Lead book review

The new freedom

For me this book evokes a Gigi duet moment: ‘You wore a gown of gold.’ ‘I was all in blue.’ ‘Am I getting old?’ ‘Oh, no, not you.’ Memory plays us false, and it takes the skill of a sympathetic historian such as Virginia Nicholson to sift the evidence, written and oral, and unfold a

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Bloodbath in the Punjab

On 10 April 1919, the peppery governor of the Punjab, Sir Michael O’Dwyer, ordered the immediate arrest of two leaders of the Indian National Congress in Amritsar. Doctors Satyapal and Kitchlew were both gentle, Cambridge-educated medics who had responded to Gandhi’s call for non-violent resistance to British rule, satyagraha. O’Dwyer took the view that their

Sun, sea and spooks

Cuba meant a lot to Graham Greene. Behind his writing desk in his flat in Antibes he had a painting by the Cuban artist René Portocarrero, presented to him by Fidel Castro, who had signed his name on the back, so that Greene didn’t know which way to hang it. Another prize possession was a

In the Zone

There is nothing new about Latin America’s fractious relationship with her northern neighbour. In 1900 the Uruguayan writer José Enrique Rodó published an essay in which he pitted the spiritual in the form of Latin civilisation (Ariel) against the utilitarianism and materialism of the United States (Caliban). Ariel may have been an overblown image but,

Murder will out

When the 24-year-old Angela Gallop started working at the Home Office forensic science service, her boss lost no time in telling her that ‘a woman’s place is in the home — literally, at the kitchen sink’. Many years later, having contributed to solving some of the UK’s highest profile criminal cases, Gallop may have remembered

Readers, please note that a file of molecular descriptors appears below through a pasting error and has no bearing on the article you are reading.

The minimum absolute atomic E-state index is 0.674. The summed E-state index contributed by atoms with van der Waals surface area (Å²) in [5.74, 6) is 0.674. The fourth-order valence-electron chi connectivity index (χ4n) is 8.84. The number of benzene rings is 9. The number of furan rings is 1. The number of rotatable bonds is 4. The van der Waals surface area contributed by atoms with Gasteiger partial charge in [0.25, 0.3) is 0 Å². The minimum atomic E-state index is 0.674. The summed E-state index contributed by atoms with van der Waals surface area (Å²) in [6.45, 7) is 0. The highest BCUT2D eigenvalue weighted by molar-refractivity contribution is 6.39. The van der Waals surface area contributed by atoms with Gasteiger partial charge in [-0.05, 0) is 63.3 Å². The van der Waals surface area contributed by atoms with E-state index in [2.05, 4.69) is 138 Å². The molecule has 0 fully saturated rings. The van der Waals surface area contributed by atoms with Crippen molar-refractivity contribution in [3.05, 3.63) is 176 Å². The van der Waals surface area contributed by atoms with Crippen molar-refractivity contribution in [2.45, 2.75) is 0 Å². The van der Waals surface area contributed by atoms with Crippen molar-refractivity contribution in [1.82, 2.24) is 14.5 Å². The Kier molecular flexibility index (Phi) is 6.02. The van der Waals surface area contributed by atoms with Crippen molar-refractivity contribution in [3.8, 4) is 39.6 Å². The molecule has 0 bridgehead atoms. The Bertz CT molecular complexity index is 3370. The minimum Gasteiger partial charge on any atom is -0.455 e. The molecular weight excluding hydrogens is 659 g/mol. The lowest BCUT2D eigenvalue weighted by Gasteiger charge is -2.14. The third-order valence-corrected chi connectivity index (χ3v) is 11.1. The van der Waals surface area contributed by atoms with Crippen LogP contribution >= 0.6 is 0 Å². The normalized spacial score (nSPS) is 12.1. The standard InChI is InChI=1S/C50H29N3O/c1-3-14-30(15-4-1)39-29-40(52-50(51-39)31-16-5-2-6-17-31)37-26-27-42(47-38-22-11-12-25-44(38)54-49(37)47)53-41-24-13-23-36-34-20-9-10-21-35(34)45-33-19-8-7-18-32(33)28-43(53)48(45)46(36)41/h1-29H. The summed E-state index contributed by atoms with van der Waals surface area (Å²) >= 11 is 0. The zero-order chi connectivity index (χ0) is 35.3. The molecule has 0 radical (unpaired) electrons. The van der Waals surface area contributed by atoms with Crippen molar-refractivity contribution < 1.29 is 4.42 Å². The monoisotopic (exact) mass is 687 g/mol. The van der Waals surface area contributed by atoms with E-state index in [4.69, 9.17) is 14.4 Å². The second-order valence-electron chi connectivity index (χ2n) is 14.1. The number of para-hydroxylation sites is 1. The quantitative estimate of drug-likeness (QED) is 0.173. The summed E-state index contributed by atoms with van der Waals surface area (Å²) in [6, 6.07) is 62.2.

Spirit of place | 4 April 2019

In 1923, an earthquake with a magnitude of 9 struck Tokyo and Yokohama. A huge area of Tokyo burned. But, Ueno Park, protected by the water of Shinobazu pond, survived unscathed, as did many of the people from around Tokyo who sought refuge there. Emperor Hirohito visited the park and its new homeless residents soon

King of the Bears

Jonathan Lethem’s new book is billed as ‘his first detective novel since Motherless Brooklyn’, which won America’s national book critics circle award for fiction in 1999. But if you’ve ever read his work, you’ll know not to expect a straightforward crime-solving tale — or anything like it. Throughout his career, Lethem has set out to

The burden of a glorious past

It often proves difficult to talk about modern Greece. Not just because of the relentless stream of news coming at us this past decade in relation to the crisis; but also because Greece, both its ancestry and its more recent passions, can mean quite different things to different people. It’s a history universally revered in